Kim Gubler says neither DWP nor TPR want a repeat of what happened with master trusts
Defined benefit (DB) pension market consolidation has led to the rise of superfunds. They were created to give companies more freedom, economies of scale and efficiencies in scheme service, while still protecting members' interests. Although there are less than a handful of these early adopters, market dynamics mean there'll be more to come.
The Department of Work and Pensions (DWP) sees the DB superfund proposition as a ‘gateway proposal' - for employers with small schemes, those who can't undergo a corporate transaction because of pension liabilities, or even where an employer is on the journey to buyout. Does this mean the days of walking away from liabilities are finally long gone? Before the birth of the superfund, employers with a DB scheme had to pay the cost of buyout, or be at the mercy of the vagaries of valuation factors. As with any company budget, there's a finite amount of money available and deficit contributions have certainly helped eat a hole in the British economy - with capital and human investment paying the price. DB superfunds will target strong companies with a good outlook, wanting to focus on their core business without distraction. Could it be that they're the best of both worlds? Enabling companies to plan for the future and safeguard people's pension benefits? Either way, it seems in this instance, the government is taking no chances.
No one anticipated how great the rise of the master trust would be. Despite being defined contribution, its authorisation regime is the backbone to the potential authorisation framework for DB superfunds and was developed to protect those members who won't have any say in the destination of their benefits. Neither DWP nor The Pensions Regulator (TPR) wants a repeat of what happened with master trusts. Where when it was almost too late, people realised they were largely unregulated and had already captured a significant portion of the market - and with that, a significant population of members. The master trust authorisation regime was designed to make sure only the strongest and ‘best' master trusts prevail. Thus, strengthening members' security. While we don't yet know the detail of the authorisation framework for DB superfunds, we have a pretty clear idea of what it'll include. TPR is tasked with supervision in the approach to authorisation. The DWP's consultation on authorisation has ended and, very soon after, we'll have more certainty on what the supply side of this new market must evidence to participate.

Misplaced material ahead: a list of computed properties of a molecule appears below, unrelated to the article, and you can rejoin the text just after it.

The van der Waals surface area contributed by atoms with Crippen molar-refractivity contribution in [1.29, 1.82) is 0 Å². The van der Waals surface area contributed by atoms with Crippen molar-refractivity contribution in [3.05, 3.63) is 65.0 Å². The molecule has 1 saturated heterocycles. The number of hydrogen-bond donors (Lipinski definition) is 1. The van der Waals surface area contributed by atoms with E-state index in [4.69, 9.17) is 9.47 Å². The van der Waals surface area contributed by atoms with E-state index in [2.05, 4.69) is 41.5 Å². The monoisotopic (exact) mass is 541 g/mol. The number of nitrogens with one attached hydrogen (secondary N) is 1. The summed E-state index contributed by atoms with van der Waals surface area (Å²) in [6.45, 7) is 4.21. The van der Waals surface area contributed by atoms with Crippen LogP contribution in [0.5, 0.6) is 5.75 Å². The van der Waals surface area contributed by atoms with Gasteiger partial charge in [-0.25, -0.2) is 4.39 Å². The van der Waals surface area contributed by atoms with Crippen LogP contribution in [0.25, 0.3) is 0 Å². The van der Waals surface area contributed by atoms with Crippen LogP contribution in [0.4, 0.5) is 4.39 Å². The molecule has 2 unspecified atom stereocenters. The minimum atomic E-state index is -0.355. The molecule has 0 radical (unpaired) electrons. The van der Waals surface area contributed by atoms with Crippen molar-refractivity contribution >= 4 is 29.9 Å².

While no one knows what the size of this market will be, both DWP and TPR wants to ensure member security is not compromised in favour of de-coupling pension schemes from their employers.
Just as with the master trust authorisation model, DB superfunds will have to demonstrate they have robust administration systems and governance. But unlike master trusts, which simply need to be able to demonstrate scalability, superfunds' administration, IT, systems and processes will also need to be able to flex. Many will be a pipeline to buyout, as schemes enter - so too could schemes be exiting to an insurer. A successful DB superfund will have to be skilful in implementing and exiting schemes, as well as the bit in the middle. Like any occupational pension scheme, their trustees will be reliant on third party suppliers. Both employers and trustees of incoming schemes will need comfort their members will be protected - third-party administrators will be key to delivering this. Best practice administration will be fundamental to superfunds' ability to safeguard their schemes' members. As the sector grows, PASA will be engaging with its players to ensure the specific characteristics are picked up and developed within our standards and accreditation framework. We want to ensure members receive the very best outcome they can, regardless of where their benefits are administered so will be doing everything we can to help trustees, administrators and employers alike make the right decisions.
Kim Gubler is chairwoman of the Pensions Administration Standards Association
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